Linking Diet and Disease Conference
- : Surry Hills NSW 2010
It’s easy to list foods in our diet and say whether they’re good for us or not, right? But – is it true? Is good or not true for all of us? And in what context, specifically? And, most importantly – WHY? As a population, we need to ask; how exactly is diet linked to disease? The growing relationship between chronic illness and food means that, increasingly, nurses are required to know how and why a person’s health needs to change. Modern thinking now suggests that striving to improve health is no longer as simple as “input versus output”. Attend this conference to learn how diet and disease are actually linked. Find out how you can realistically enable your patients to improve their health. Discover:
- Why everything we put in our mouths is within our control
- The brain’s response to an “obesogenic” environment
- How the gut microbiome is connected to health
- How successful medicines are for weight loss
- Getting “buy-in” from patients who resist change and much, much more…
8:30AM REGISTRATION FOR DAY ONE
9:00Welcome and Introductory Comments
Dr Vincent HoThe Gut Microbiome – Where Does it All Begin?
The gut microbiome, a collection of trillions of mostly bacterial microorganisms, is increasingly being recognised as an integral part of the body. More is being revealed about this forgotten organ, especially in relation to the interplay between the gut and health. In particular, evidence now reveals the relationship between the early establishment of the gut microbiome and long-term immune and metabolic health. This introductory session will explain what helps and what hinders the development of the gut microbiome. It includes:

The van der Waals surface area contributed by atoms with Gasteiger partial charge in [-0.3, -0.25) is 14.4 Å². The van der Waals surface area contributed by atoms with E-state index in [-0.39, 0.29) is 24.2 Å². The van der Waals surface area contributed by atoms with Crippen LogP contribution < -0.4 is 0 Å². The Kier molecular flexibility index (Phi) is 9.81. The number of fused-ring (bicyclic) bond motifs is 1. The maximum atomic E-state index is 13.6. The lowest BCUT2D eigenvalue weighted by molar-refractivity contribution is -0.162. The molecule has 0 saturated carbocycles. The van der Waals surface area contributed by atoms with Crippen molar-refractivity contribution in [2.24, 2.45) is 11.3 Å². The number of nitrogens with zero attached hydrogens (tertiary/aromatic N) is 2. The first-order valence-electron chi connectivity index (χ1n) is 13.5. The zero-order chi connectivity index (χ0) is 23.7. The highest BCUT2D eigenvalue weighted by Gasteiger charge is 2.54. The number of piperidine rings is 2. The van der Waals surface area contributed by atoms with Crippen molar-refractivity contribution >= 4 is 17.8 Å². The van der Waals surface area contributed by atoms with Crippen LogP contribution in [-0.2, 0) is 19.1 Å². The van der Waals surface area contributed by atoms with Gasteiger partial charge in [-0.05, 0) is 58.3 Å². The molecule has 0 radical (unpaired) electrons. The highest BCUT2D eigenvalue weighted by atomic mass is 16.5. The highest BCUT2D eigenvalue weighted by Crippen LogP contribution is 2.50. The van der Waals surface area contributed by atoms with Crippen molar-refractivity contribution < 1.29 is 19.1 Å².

- How is the gut microbiome connected to health?
- When does the gut microbiome begin to develop?
- How does early acquisition occur?
- What interrupts the early assembly of the gut microbiome?
- How might this affect long-term health?
- What restores it – a look at the evidence?
Associate Professor Andrew HolmesLinking Diet, Disease, and Microbes
Microbes are a major link between our diet and many diseases. We know that the metabolic and immune systems interact with diet, but what role do microbes play in determining if the outcomes are good or bad? This session will disentangle the hype from the hope around recent exciting discoveries in the microbiome field. It includes:
- What is the connection between the immune and metabolic systems?
- What we can and can't predict about how our diet will shape immune and metabolic health?
- What is the potential for microbiome tests to inform patient care?
10:45 MORNING TEA
Catherine Wallace-WilkinsonWe Are What we Eat – But What Influences Us?
We are responsible for moving the hand that feeds us, and thus it is our ultimate responsibility what goes on the fork. Do we actually know what we need to be doing and, if so, why are we getting it so very wrong? Learn what influences the nutrition decisions we make, from marketing, dieting, the weight control industry, to the mighty dollar. It’s time to consider:
- Health and food literacy – do we know what is right or wrong anymore?
- Financial factors and time – the actual time and cost of convenience food?
- The magic of marketing …
Catherine Wallace-Wilkinson50 Shades of Fat…
Modern thinking suggests that it’s not just diet that causes disease. It’s not just food that lays down fat. Many factors create an “obesogenic” environment. Put simply, these environments encourage unhealthy foods and discourage activity. Along with psychological and biological input, our genetics, gut, and fat cells all send messages to the appetite and satiety centres in the hypothalamus. Could it be here that some of the damage is done? It’s time to dismantle the pathology of obesity. This session explains:
- What does an “obesogenic” environment look like?
- How are our genetics implicated and have environmental factors altered our genes?
- What is happening in our gut and how does it respond to certain nutrients?